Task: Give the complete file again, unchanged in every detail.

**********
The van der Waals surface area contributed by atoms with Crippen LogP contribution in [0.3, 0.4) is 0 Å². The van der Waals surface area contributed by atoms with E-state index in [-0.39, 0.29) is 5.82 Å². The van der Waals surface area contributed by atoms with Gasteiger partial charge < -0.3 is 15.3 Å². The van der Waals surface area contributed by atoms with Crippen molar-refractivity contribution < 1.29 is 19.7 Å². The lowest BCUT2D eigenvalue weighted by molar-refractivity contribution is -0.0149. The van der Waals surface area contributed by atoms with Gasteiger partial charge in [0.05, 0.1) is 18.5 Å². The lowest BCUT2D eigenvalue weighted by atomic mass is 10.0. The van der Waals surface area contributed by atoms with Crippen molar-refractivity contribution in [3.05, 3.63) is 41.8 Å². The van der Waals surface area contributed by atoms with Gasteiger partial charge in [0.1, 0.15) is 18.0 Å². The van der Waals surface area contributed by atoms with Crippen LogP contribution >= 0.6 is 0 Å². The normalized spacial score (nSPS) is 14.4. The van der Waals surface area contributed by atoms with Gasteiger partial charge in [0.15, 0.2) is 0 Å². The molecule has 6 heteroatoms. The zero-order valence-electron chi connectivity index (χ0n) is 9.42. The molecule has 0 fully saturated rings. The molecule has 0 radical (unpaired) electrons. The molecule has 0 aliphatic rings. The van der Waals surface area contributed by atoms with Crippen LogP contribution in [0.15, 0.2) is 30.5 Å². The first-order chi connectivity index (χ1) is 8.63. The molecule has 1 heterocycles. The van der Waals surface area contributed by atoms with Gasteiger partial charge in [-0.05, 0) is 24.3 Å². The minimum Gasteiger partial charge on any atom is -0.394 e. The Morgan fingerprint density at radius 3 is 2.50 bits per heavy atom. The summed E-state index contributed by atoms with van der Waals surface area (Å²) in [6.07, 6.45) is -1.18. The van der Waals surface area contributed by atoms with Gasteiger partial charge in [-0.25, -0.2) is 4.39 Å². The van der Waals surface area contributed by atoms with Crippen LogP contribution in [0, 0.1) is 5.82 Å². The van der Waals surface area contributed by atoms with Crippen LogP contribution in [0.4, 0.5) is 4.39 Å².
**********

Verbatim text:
The van der Waals surface area contributed by atoms with Crippen LogP contribution in [0.3, 0.4) is 0 Å². The van der Waals surface area contributed by atoms with E-state index in [-0.39, 0.29) is 5.82 Å². The van der Waals surface area contributed by atoms with Gasteiger partial charge < -0.3 is 15.3 Å². The van der Waals surface area contributed by atoms with Crippen molar-refractivity contribution < 1.29 is 19.7 Å². The lowest BCUT2D eigenvalue weighted by molar-refractivity contribution is -0.0149. The van der Waals surface area contributed by atoms with Gasteiger partial charge in [0.05, 0.1) is 18.5 Å². The lowest BCUT2D eigenvalue weighted by atomic mass is 10.0. The van der Waals surface area contributed by atoms with Crippen molar-refractivity contribution in [3.05, 3.63) is 41.8 Å². The van der Waals surface area contributed by atoms with Gasteiger partial charge in [0.1, 0.15) is 18.0 Å². The van der Waals surface area contributed by atoms with Crippen LogP contribution >= 0.6 is 0 Å². The normalized spacial score (nSPS) is 14.4. The van der Waals surface area contributed by atoms with Gasteiger partial charge in [0.15, 0.2) is 0 Å². The molecule has 6 heteroatoms. The zero-order valence-electron chi connectivity index (χ0n) is 9.42. The molecule has 0 fully saturated rings. The molecule has 0 radical (unpaired) electrons. The molecule has 0 aliphatic rings. The van der Waals surface area contributed by atoms with Crippen LogP contribution in [0.15, 0.2) is 30.5 Å². The first-order chi connectivity index (χ1) is 8.63. The molecule has 1 heterocycles. The van der Waals surface area contributed by atoms with Gasteiger partial charge in [-0.05, 0) is 24.3 Å². The minimum Gasteiger partial charge on any atom is -0.394 e. The Morgan fingerprint density at radius 3 is 2.50 bits per heavy atom. The summed E-state index contributed by atoms with van der Waals surface area (Å²) in [6.07, 6.45) is -1.18. The van der Waals surface area contributed by atoms with Gasteiger partial charge in [-0.25, -0.2) is 4.39 Å². The van der Waals surface area contributed by atoms with Crippen LogP contribution in [0, 0.1) is 5.82 Å². The van der Waals surface area contributed by atoms with Crippen LogP contribution in [0.4, 0.5) is 4.39 Å².